7. Don’t ramble
Use a structure with a clearly defined beginning (the problem), a middle (the solution) and end (the outcome).
8. Be honest
Give credit to others (if it’s due) to enhance your own credibility and likeability.
9. Give them clear reasons to hire you
So we can assume that you tick most of the boxes by this point, but don’t sit their passively waiting to be offered the job.
Go out there and get it!
The interviewer has a set of concerns in their mind and it’s your job to be proactive in addressing these concerns.
The interview will also probably have to justify their decision to offer you the job to another superior like the school principal, so they are looking for headlines that they can use to ‘sell’ you to them and support their own decision to hire you.
Hiring someone is a risky business. People are hard to work with!
Here are some of the questions the interviewer is trying to answer, but can’t ask:
- Will you be able to cope with meeting the students’ parents? (Where relevant)
- Do you have other skills which can benefit the department? (Art, music, drama, writing…)
- Can you be trusted?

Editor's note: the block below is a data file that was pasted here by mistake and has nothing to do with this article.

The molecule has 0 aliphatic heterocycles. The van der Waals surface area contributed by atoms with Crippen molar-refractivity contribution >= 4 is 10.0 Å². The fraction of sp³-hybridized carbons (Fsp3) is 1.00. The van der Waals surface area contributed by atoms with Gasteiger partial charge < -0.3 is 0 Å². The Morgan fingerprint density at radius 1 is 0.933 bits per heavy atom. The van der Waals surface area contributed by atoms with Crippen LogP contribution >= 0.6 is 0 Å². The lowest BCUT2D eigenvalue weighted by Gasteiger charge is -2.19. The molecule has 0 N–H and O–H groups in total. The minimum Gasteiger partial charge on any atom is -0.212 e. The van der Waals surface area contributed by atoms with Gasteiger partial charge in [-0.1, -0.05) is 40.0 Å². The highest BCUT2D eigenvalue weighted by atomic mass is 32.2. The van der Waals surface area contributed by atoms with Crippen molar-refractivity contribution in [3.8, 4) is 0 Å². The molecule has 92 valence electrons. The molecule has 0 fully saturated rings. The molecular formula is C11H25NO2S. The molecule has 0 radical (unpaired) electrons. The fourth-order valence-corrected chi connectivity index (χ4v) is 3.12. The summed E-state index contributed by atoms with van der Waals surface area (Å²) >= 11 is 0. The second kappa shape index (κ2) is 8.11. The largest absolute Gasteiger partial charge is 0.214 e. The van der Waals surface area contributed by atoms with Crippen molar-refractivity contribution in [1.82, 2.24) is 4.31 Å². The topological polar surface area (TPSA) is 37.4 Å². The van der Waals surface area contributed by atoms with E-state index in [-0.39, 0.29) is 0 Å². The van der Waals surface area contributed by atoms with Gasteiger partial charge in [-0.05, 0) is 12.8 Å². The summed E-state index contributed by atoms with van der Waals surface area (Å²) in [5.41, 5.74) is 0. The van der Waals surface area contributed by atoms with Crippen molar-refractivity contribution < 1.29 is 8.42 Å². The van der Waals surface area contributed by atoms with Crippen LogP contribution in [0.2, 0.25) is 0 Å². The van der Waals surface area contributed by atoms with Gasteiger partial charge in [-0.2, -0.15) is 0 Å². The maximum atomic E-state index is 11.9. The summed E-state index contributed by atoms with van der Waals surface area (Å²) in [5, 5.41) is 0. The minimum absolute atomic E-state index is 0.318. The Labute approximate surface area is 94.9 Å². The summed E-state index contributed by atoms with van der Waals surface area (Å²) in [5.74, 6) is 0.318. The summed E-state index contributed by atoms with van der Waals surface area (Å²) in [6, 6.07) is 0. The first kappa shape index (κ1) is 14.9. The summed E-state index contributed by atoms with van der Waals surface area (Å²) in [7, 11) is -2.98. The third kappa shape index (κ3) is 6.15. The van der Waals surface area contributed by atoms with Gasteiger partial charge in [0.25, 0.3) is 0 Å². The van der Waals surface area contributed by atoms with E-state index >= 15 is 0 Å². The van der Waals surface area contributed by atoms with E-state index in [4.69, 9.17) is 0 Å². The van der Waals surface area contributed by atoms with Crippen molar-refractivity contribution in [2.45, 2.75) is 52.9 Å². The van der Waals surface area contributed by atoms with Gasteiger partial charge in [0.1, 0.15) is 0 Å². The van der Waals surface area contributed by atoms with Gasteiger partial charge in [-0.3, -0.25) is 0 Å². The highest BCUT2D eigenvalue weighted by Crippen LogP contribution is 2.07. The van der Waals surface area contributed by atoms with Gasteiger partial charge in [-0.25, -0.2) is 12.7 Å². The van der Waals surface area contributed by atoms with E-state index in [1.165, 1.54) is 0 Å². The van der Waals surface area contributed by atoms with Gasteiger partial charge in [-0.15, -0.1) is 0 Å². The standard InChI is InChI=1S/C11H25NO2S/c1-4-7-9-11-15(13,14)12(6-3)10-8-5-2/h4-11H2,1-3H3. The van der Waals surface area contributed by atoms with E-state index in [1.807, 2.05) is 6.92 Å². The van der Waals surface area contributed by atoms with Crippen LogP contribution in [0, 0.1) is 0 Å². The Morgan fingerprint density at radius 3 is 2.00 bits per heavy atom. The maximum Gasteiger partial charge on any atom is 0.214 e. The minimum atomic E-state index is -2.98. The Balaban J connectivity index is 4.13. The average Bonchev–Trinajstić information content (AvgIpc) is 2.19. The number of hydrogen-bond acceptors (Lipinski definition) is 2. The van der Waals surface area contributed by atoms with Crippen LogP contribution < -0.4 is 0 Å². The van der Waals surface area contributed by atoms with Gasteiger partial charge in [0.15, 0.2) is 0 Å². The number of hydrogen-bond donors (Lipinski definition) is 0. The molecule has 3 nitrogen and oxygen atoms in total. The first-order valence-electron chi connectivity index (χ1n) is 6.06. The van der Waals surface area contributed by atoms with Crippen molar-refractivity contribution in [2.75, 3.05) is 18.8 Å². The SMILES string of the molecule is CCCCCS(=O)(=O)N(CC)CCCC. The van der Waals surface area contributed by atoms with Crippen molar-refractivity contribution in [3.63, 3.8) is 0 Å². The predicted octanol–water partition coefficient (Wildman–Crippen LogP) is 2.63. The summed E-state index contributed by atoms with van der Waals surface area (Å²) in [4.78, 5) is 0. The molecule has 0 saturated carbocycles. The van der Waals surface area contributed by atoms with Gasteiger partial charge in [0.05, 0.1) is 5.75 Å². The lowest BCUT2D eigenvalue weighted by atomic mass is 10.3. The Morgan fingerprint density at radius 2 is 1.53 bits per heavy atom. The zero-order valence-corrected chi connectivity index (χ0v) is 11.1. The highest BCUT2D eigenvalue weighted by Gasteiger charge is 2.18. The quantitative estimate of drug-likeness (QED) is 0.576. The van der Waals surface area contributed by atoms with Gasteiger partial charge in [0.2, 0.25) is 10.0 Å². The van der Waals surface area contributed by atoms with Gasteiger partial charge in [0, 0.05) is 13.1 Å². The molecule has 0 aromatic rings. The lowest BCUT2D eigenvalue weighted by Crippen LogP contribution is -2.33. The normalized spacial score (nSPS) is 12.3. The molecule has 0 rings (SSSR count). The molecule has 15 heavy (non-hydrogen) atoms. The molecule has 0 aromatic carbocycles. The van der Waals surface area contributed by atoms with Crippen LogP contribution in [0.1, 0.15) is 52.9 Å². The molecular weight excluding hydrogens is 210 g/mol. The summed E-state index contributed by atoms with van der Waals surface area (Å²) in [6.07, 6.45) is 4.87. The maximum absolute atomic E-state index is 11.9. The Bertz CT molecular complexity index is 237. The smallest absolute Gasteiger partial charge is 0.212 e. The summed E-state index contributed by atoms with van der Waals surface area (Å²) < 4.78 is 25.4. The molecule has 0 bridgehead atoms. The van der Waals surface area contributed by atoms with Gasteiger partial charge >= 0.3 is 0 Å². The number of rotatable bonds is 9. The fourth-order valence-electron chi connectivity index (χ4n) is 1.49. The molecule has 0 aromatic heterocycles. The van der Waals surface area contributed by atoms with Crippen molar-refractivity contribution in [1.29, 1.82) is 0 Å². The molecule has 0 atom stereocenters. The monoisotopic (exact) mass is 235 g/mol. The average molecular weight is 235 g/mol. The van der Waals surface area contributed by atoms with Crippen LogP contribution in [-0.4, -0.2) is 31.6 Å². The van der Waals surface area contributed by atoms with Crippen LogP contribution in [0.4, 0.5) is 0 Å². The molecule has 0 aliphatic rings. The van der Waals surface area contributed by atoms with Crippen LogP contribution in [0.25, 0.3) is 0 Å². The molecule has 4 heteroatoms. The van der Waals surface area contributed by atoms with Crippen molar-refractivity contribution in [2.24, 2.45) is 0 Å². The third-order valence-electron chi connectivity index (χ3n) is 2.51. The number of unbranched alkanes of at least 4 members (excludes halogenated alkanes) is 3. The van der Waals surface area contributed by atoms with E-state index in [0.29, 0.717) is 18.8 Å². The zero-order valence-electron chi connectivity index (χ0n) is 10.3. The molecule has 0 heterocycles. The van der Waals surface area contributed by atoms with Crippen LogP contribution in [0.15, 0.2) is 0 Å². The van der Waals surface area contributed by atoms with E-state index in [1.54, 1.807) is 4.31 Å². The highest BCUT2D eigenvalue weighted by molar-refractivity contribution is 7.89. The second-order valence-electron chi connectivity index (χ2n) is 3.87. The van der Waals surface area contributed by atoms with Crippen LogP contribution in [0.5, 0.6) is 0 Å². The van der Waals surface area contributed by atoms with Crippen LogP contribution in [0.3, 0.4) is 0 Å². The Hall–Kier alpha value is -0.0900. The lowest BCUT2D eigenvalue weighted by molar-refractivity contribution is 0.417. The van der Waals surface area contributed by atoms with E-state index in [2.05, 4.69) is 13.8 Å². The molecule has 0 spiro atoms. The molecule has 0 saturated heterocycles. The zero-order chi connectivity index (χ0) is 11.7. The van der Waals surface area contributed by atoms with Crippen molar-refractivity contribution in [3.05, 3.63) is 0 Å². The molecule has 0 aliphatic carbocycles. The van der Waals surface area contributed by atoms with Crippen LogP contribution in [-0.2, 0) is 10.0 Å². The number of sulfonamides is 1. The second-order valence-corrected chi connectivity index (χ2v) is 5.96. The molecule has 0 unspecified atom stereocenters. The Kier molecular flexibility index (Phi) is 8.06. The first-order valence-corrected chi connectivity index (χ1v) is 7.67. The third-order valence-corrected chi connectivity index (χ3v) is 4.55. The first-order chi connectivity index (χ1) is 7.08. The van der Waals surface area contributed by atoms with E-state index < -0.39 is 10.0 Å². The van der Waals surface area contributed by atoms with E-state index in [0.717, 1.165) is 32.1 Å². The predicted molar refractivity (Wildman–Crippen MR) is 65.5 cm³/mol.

- Can you handle pressure?
- Can you stay positive when the going gets tough?
- Do you help your colleagues when the need arises?
- What will you bring from previous experience that will be of benefit to these students?
- Can you adapt easily to new situations and can you cope with the challenges of living in different culture?
- Will you stay until the end of the contract?
10. Follow up
After the interview, write to your interviewer. Thank them for seeing you and review the main points of the interview in respect of the challenges and opportunities the company is facing and how you can help them address those issues.
Have you been asked any tricky questions?
Is there anything we should add to this article?
Add your comments in the box below, I’d love to hear from you.